The tables we worked with did indeed have millions of rows of data, however typically the roll-out was to tens or hundreds of users. I'd imagine that any effort going out to thousands of users would benefit more from a custom development so that you can do things like build the software correctly, support it from a performance and development perspective, and build automated deployment options (MSIs or ClickOnce, for example).

So, I would not say it is a perfectly acceptable, stable, maintainable or robust solution. It worked for us because we were there to support it (and eventually rewrite it in .NET), but I wouldn't recommend it for anyone. I have, however, worked in government where trying to get anything done from "IT" (which I was part of) was so filled with red-tape and paperwork that departments would oftentimes just do the Access solutions.

Ultimately if that's the case you are in - where the departments simply can't get access to IT resources - then showing them at least some best practices for how to eventually scale the app would be helpful. As long as right after you show them, you put your resume out to find a better job.

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12-15 years ago this might have been an acceptable practice (not really advisable, but acceptable) but nowadays its unforgivable. There are so many more scalable and distributable solutions that Access should be the last thing to cross somebody's mind.

When you say Access as a solution what comes to my mind is a simple, 2-3 table application that some marketing employee put together, not a real developer. If the marketing guy had a really good idea then perhaps the development team should look at it (I'm assuming there is one sense you indicated there may be thousands of users), refactor it to a better platform (intranet or winforms distributed via ClickOnce, etc), and then deploy it.

Back in the early 90s I was an Access developer--even had a MS certification. I built dozens of "Enterprise" apps (meaning 10-15 people used them). Those days are gone, IMO. There are easier solutions to build, deploy, and maintain nowadays.

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"There are easier solutions to build, deploy, and maintain nowadays" What are these solutions? –  Mikhail Jan 9 '10 at 0:25
    
Off the top of my head: SharePoint. This has come a long ways in the last few years. But any web-based solution will be far easier to deploy and maintain for a corporate app. –  Sailing Judo Jan 9 '10 at 22:55

I've had the misfortune to work on Access front ends like you describe, here are some non-Enterpise arguments.

Programming is easy! Creating forms in access is geared toward non-developers. Case in point, if you have multiple columns in a drop down, do you have list fields and data fields. No way! you just set he width of things you don't want to see to 0". So your looking at forms either thrown together by non-developers, or that will irk most people that have to work on them.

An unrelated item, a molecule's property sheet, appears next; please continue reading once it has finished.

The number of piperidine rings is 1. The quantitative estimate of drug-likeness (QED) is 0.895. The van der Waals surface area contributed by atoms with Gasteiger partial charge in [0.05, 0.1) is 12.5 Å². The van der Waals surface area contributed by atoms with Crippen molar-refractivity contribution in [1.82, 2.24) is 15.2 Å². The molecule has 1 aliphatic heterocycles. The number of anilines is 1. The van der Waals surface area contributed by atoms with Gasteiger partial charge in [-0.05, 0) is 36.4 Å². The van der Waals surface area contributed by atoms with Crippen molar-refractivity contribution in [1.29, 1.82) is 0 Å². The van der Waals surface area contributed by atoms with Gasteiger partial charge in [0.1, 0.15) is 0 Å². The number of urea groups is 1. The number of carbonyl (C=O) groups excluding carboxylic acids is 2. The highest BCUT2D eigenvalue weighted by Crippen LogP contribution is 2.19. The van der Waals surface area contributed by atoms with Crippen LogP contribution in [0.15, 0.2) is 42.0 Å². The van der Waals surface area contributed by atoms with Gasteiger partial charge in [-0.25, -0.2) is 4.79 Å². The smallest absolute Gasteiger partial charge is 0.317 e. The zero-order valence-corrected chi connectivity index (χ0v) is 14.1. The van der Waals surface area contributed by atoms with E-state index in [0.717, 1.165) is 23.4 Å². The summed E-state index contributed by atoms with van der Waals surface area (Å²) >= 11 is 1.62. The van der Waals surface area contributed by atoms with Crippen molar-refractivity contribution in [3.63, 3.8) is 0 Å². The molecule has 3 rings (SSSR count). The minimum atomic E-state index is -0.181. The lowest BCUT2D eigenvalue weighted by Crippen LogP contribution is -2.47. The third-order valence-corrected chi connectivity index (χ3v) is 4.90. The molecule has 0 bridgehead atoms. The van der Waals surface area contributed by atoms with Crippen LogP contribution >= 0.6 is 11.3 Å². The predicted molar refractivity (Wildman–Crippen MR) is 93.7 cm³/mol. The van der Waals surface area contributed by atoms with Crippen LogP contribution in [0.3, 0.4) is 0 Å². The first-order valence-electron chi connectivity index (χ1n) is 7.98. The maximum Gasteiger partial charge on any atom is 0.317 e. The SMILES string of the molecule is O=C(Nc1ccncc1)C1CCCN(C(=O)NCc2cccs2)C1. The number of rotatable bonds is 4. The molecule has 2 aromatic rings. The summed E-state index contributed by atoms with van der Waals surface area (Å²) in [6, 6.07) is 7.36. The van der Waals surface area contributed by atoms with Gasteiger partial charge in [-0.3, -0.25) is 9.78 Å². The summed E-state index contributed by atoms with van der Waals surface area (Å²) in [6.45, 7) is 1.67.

Versioning? Who needs versioning?, Just send out an attachment If changes need to be made to the front-end re-deployment is time consuming and fault prone.

This form, I'm thinking magenta The front end doesn't lock down well so end-users can get creative.

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Programming is easy! Better Access than Excel. Version updates? Use the free auto FE Updater at autofeupdater.com FEs can and should be locked down by distributing MDE/ACCDEs. –  Tony Toews Oct 9 '09 at 21:35

With Microsoft "giving away" free versions (MSDE, or SQL Express for 2005 onwards) of the SQL Server engine with each release, there is really no need to use Access any more. Although these free versions don't have a visual front end which can make development harder, good knowledge of SQL is all you need.

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Not really referring to using Access as a database - just as a front end. So really more than just good knowledge of SQL is needed (Access expertise, C# expertise, or whatever). –  Sam Schutte Jan 22 '09 at 19:41
    
This comment completely reflects the ignorance of so many people who simply don't understand Access. Even with a very clearly stated question regarding only the issue of front-end development, yahoos still come in and say "use SQL Server!" –  David-W-Fenton Jan 23 '09 at 3:10
    
Yahoos? I developed on Access for nearly 10 years before I made the switch to SQL Server. –  J__ Jan 23 '09 at 8:42
    
You couldn't possibly have switched from developing in Access to developing in SQL Server, as SQL Server has no UI development tools. So, yes, YAHOO. –  David-W-Fenton Jan 25 '09 at 1:05
    
Excuse me? Enterprise Manager/SQL Server Management Studio. And then we wrote our own as well. You know nothing about me and then purport to tell me how I've run my career? For a former music teacher (you see, I did my research), I think you need to learn a little more before you spout off. –  J__ Jan 26 '09 at 16:05